Why Going Abroad is Only the Beginning of the Journey
At my university in America, studying abroad is a pretty huge deal. Many (if not most) students have visited another country for either the summer, a semester, or interterm period, simply because Panthers are encouraged to become “global citizens” in order to achieve their full potential.
They have a point.
Studying abroad for any amount of time is a necessity if you want to learn more about yourself. Putting yourself in uniquely challenging situations makes you grow as a person, no matter how Hallmark-y that sounds. You may not go backpacking across Europe or tour Asia to “find yourself,” but you can certainly go just so that you realize who you are when you’re not in your usual day-to-day situations. America isn’t the only country in the world, and it’s important to leave and learn more about the world around us.
But going on about all the benefits of studying abroad is pointless if I don’t specify that there’s a difference between going abroad and actually involving yourself in your new environment.
You have to make an effort to see the city around you, or you might as well be back at home.
In an attempt to follow suit of those before me, I hastily applied to study in the Czech Republic for the fall semester of my junior year, and am happily sitting in my apartment in Prague as I write this. It’s only been a little over a month since my arrival, but I’ve been here long enough to realize one important facet of studying abroad that no one else thought to tell me: you have to make an effort to see the city around you, or you might as well be back at home.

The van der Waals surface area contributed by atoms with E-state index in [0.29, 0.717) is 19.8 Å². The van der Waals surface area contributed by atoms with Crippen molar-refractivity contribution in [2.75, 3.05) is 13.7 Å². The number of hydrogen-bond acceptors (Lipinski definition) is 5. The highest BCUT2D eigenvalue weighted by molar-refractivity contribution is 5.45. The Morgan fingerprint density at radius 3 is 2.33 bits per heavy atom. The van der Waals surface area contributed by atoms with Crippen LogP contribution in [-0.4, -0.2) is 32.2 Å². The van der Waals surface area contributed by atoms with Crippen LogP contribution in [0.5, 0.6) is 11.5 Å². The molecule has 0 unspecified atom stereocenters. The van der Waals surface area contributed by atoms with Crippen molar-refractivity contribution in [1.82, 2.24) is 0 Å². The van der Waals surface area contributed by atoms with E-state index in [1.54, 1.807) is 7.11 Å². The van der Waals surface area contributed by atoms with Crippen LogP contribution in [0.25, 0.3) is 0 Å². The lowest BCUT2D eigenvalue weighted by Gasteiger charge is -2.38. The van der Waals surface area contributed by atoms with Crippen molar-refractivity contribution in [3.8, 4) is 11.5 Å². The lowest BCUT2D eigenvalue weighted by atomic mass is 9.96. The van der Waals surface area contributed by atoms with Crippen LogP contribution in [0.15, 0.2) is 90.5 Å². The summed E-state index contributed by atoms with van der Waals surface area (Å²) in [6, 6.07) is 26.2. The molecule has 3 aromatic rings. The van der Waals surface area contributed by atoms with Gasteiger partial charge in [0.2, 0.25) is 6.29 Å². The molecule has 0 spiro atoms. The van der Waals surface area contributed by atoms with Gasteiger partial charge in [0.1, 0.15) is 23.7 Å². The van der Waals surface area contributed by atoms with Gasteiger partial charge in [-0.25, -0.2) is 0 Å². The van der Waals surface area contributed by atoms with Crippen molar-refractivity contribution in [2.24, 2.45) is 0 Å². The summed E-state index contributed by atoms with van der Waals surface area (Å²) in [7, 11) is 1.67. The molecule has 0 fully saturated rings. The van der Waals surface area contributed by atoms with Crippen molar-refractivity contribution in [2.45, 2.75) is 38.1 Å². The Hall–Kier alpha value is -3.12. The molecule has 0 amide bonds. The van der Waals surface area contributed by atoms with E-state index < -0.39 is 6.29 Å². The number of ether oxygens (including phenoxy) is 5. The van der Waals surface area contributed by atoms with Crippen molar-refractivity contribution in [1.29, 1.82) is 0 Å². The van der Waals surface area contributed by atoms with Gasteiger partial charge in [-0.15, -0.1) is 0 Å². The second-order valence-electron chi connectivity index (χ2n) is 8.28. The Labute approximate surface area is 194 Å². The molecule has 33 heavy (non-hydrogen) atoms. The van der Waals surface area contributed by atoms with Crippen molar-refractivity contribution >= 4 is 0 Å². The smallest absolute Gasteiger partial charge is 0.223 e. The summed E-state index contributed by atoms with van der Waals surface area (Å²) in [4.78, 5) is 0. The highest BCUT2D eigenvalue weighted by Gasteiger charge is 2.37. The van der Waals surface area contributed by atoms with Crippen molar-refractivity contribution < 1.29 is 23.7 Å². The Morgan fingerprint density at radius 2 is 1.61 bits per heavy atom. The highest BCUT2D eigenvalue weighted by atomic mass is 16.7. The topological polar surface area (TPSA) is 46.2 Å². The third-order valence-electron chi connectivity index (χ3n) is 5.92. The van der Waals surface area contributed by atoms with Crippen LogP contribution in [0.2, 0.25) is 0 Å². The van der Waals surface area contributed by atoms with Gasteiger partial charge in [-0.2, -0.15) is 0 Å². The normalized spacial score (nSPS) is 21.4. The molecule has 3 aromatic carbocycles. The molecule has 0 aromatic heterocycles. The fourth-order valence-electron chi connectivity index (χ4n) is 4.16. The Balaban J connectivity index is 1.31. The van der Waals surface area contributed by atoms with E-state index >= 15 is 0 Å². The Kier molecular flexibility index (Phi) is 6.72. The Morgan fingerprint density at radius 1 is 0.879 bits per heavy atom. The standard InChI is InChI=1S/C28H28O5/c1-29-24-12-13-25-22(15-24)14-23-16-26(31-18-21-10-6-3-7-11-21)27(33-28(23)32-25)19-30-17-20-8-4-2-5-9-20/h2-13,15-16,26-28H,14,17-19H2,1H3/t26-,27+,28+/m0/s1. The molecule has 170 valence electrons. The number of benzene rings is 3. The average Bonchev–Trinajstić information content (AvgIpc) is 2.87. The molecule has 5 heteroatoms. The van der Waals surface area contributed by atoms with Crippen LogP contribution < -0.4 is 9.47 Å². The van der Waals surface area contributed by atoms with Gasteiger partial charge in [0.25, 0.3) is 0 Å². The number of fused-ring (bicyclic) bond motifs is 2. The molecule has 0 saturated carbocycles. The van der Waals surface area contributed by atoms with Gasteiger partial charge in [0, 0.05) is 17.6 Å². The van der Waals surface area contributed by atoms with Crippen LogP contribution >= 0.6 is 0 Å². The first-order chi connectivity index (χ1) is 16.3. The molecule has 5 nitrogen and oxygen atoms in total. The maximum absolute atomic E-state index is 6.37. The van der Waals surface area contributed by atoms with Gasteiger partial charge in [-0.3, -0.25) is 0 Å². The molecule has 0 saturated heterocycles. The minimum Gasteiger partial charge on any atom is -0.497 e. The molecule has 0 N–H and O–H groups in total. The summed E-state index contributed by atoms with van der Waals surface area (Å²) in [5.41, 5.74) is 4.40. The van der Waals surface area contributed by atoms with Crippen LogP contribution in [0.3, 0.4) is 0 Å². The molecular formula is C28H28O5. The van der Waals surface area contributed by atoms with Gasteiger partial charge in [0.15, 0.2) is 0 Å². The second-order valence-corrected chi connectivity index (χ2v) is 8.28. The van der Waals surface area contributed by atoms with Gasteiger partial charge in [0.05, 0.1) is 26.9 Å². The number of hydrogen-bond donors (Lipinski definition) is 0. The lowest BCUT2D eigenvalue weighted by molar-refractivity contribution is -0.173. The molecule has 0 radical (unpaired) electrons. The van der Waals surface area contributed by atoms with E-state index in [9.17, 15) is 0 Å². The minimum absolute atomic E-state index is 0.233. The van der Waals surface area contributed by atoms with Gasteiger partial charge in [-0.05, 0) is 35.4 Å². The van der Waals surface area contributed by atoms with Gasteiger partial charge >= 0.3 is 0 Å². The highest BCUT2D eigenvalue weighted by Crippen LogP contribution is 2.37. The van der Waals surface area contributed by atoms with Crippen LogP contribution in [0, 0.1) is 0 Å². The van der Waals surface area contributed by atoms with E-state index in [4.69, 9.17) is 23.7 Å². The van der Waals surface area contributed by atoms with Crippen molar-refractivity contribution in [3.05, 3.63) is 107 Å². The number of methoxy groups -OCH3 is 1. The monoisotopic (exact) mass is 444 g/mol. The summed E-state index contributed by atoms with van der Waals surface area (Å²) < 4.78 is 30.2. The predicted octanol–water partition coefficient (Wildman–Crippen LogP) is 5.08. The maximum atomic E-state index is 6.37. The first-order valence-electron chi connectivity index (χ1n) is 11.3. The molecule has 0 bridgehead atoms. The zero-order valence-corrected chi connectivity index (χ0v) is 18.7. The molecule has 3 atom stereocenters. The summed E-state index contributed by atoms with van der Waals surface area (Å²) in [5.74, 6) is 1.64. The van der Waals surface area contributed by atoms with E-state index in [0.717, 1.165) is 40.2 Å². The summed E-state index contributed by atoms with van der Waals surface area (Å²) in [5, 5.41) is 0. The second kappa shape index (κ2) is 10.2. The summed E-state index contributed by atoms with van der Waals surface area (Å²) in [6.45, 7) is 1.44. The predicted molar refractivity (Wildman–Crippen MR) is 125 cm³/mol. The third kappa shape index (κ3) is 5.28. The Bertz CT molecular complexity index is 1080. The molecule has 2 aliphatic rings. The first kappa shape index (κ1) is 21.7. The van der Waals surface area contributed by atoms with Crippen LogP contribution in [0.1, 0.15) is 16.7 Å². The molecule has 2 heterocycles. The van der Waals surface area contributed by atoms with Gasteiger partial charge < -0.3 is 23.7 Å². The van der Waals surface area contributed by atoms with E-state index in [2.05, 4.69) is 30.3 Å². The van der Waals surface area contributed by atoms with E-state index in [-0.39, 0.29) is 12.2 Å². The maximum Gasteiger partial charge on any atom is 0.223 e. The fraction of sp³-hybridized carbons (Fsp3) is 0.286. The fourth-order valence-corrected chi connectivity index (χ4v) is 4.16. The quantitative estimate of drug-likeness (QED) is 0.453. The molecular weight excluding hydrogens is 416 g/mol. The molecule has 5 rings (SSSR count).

Once your plane lands in the country of your now new home, you can’t shrug your shoulders and consider your mission accomplished. Simply being in another country does not a study abroad student make. Taking the initiative to meet locals, sign up for clubs and activities, and get out of the house just to explore your neighborhood is undeniably essential to your experience.
I’ve witnessed too many passive peers of mine sit in their apartments all day, desperately trying to make contact with their friends back home instead of making new friends abroad. I’ve witnessed too many Americans congregate together and move in groups at night, refusing to engage in conversation with anyone who isn’t from their home country (or even state, or school, which is even more ridiculous.) I’ve witnessed too many friends complain that they’re homesick, but turn down any and all opportunities to learn more about their new country.
There are others out there who have not been given the gift of the world; others out there who will never leave the confines of their state lines.
Whether you’re studying abroad for a while or just traveling for an extended period of time, remember that this is a once-in-a-lifetime opportunity. There are others out there who have not been given the gift of the world; others out there who will never leave the confines of their state lines. Do not take your opportunities for granted.
Gilbert K. Chesterton, whoever he is, once said “The traveler sees what he sees, the tourist sees what he has come to see.”
Don’t be a tourist. Be a traveler.